Skip to main content

Food Waste

Food Loss at the Farm Level

Dr. Gregory Baker Talks with CBS Affiliate KPIX about Unharvested Produce in California Farms

https://sanfrancisco.cbslocal.com/2019/11/28/study-shows-unharvested-produce-california-rots/

 

 

On-farm food loss in northern and central California: Results of field survey measurements

Read the full paper here

Prevailing estimates of food loss at the farm level are sparse and often reliant upon grower surveys. A more comprehensive review of food loss at the farm level using field surveys is required to gain an adequate understanding of the depth of this issue. This paper details the results of 123 in-field surveys and 18 in-depth interviews of 20 different, hand-harvested field crops performed largely on midsize to large conventional farms in northern and central California. We also provide estimates of the percentage of fields that go unharvested, commonly known as walk-by fields. The results show that food loss is highly variable and largely dependent upon the crop, variety, market price, labor costs, grower practices, buyer specifications, and environmental conditions. On average, we found 11,299 kg/ha of food loss at the farm level, which equates to 31.3% of the marketed yield. When walk-by losses are included, this figure rises to 33.7%. Our paper also demonstrates that grower estimates are typically very unreliable for estimating on-farm food losses. Actual, measured edible food loss exceeded growers’ estimates by a median value of 157%. Strategies to utilize this lost produce could play a significant role in reducing the impact of agriculture on the environment and providing food for the rapidly growing population.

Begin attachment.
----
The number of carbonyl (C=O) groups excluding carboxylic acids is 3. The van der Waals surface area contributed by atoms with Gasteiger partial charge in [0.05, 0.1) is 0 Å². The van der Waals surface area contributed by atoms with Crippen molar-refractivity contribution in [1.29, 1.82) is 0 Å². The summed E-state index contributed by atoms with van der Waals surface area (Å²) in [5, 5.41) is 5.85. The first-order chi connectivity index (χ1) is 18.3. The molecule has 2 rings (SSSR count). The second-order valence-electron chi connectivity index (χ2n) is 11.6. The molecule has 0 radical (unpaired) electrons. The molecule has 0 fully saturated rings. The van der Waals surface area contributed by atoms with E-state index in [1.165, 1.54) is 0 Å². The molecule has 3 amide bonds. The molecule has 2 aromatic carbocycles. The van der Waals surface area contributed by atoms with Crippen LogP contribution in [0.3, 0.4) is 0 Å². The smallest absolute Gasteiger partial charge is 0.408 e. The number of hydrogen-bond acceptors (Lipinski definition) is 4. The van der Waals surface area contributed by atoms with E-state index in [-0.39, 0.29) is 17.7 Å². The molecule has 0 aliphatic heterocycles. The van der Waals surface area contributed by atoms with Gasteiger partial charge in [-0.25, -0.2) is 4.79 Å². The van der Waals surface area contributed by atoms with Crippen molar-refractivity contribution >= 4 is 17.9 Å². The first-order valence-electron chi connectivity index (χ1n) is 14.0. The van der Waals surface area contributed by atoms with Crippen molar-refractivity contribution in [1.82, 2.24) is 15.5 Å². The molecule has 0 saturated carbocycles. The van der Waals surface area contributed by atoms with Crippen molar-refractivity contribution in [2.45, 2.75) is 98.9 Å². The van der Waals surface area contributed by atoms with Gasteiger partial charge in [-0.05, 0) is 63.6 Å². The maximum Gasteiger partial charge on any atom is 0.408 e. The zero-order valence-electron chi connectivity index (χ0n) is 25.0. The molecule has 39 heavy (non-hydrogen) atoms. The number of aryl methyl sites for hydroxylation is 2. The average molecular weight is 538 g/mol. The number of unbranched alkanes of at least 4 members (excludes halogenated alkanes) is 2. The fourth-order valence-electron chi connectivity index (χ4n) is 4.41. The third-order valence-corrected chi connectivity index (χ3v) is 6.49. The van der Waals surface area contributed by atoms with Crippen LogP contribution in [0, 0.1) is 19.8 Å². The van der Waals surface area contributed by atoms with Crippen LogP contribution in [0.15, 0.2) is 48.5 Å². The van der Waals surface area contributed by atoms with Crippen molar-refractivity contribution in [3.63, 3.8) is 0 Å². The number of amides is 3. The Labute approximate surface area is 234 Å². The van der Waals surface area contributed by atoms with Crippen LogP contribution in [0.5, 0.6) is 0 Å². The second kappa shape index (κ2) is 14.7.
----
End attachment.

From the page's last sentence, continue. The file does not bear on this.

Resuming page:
In-Field Food Waste: read more below

https://www.scu.edu/sustainability/takeaction/newsletter/monthly-stories/fresh-from-the-forge-in-field-food-waste.html

Recovery from Supply Chains for Use in Food Donation Programs

The Center for Food Innovation and Entrepreneurship is researching the extent of food losses and waste in northern California, with support from the Bank of America Foundation and the World Wildlife Fund. The focus of this research is to understand the potential for salvaging fresh vegetable and fruit produce that currently does not enter the food chain. Previous studies of food waste have highlighted food waste at the retail and consumer level because the initial concern was to reduce the volumes of waste that were transported to urban land-fill sites. Our research identified key factors leading to farm-level food loss, including buyer specifications and consumer preferences, market prices that are low relative to the cost of harvesting and packing, and environmental factors.

We are currently exploring alternatives that might lead to reduced farm-level food waste. These include:

  • Better communication and use of existing tax incentives for donated produce
  • Improved coordination between growers and food banks so that more produce might be harvested to improve the diets of people receiving food assistance
  • Increased coordination between growers and buyers
  • The use of apps to connect growers with laborers who could harvest surplus produce